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Radiation count question

  1. Jul 17, 2006 #1
    For the SI measurement sieverts, are they in per seconds ? Off the internet I can find only sieverts measure as "joules per kg"

    But one of the question in my textbook ask me how much dosage a person is exposed to 3 hrs of 0.3 millisieverts
    Last edited: Jul 17, 2006
  2. jcsd
  3. Jul 17, 2006 #2
    The dose equivalence H is related with the dose:

    [tex] H = W * D[/tex]

    with W = weightfactor and D = dose in J/kg. The sievert has thus the same unit as the dose: [tex]Jkg^{-1} = 1 Sv[/tex] (when the impact of the radiation is meant)

    To answer your question: it depends on the type of radiotion how much dose a person has received, since the weightfactor for alfa-radiation = 20 (high ionisation damage) whereas beta/gamma/rontgen-radiation have a weightfactor of only 1. So this question misses some crucial information !

    --> the Sievert is a unit which is comparable when looking at the effect of the radiation. Damage by 1 Sv alfa-radiation equals 1 Sv gamma-radiation, but 1 Gy alfa-radiation does not equal 1 Gy gamma-radiation.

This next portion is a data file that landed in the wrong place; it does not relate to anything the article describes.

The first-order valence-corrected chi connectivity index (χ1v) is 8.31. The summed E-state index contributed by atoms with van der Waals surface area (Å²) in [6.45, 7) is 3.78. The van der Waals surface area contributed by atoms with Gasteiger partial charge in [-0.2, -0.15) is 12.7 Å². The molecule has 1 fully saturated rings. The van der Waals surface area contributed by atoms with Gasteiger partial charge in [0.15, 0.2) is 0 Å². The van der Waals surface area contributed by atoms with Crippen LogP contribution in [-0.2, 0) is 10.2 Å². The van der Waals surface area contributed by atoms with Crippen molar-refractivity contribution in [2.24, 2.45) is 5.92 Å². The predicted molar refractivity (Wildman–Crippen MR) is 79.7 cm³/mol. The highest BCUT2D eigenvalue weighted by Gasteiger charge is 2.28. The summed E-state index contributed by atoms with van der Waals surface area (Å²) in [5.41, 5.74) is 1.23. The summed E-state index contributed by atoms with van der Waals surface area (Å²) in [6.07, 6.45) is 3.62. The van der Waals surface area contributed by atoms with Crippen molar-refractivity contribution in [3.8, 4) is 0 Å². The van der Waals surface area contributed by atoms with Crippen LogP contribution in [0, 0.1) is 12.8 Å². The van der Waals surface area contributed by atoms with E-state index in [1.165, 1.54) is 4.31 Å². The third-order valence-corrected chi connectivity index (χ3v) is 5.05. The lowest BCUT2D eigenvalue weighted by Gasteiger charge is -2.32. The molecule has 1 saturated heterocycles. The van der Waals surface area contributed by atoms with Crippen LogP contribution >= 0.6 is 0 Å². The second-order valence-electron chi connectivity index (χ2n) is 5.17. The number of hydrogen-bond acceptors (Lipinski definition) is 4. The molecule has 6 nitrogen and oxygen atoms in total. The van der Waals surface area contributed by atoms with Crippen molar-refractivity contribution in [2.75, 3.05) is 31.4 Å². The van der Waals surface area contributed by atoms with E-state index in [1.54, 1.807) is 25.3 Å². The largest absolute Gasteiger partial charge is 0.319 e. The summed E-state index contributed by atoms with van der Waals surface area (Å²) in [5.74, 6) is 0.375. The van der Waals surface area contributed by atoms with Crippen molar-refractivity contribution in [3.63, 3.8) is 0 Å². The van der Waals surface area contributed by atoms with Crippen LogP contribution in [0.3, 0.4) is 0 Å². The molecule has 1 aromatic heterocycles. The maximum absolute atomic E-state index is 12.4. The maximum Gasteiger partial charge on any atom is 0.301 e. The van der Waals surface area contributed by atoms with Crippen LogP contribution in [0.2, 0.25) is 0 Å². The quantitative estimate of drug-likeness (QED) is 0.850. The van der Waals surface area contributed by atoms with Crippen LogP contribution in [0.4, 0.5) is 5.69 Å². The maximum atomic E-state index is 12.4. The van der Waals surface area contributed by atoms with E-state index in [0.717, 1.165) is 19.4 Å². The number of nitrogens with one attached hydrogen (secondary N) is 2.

Last edited: Jul 17, 2006
  4. Jul 17, 2006 #3
    the question in its entirety:

    The average radiation dose due to background radiation in Australia at ground level is 1.5 ms (milisievert) per year. Of this amount 0.3 ms is from cosmic radiation. The radiation dose due to cosmic source of a trip by plane from Sydney to Melbourne is 0.01 ms. If the trip takes 3 hrs , what radiation dose due to cosmic source does a person on the ground recieves?

  5. Jul 17, 2006 #4
    do you think cosmic radiation can be alfa-radiation ? or beta-radiation ? or gamma-radiation? (Think about the properties and particles of these types of radiation)

    This is the crucial info i meant and from this question you can determine the weightfactor for this radiation ;)
  6. Jul 17, 2006 #5
    beta radiation....cant be alfa...sweet...i'd go work on it... :smile:
  7. Jul 17, 2006 #6
    do you think the particles are electrons ? The maximum travellength of these particles is about 6 m ;)

    But it doesn't matter: W = 1 for this radiation and so the dose can be calculated for this radiation type :)
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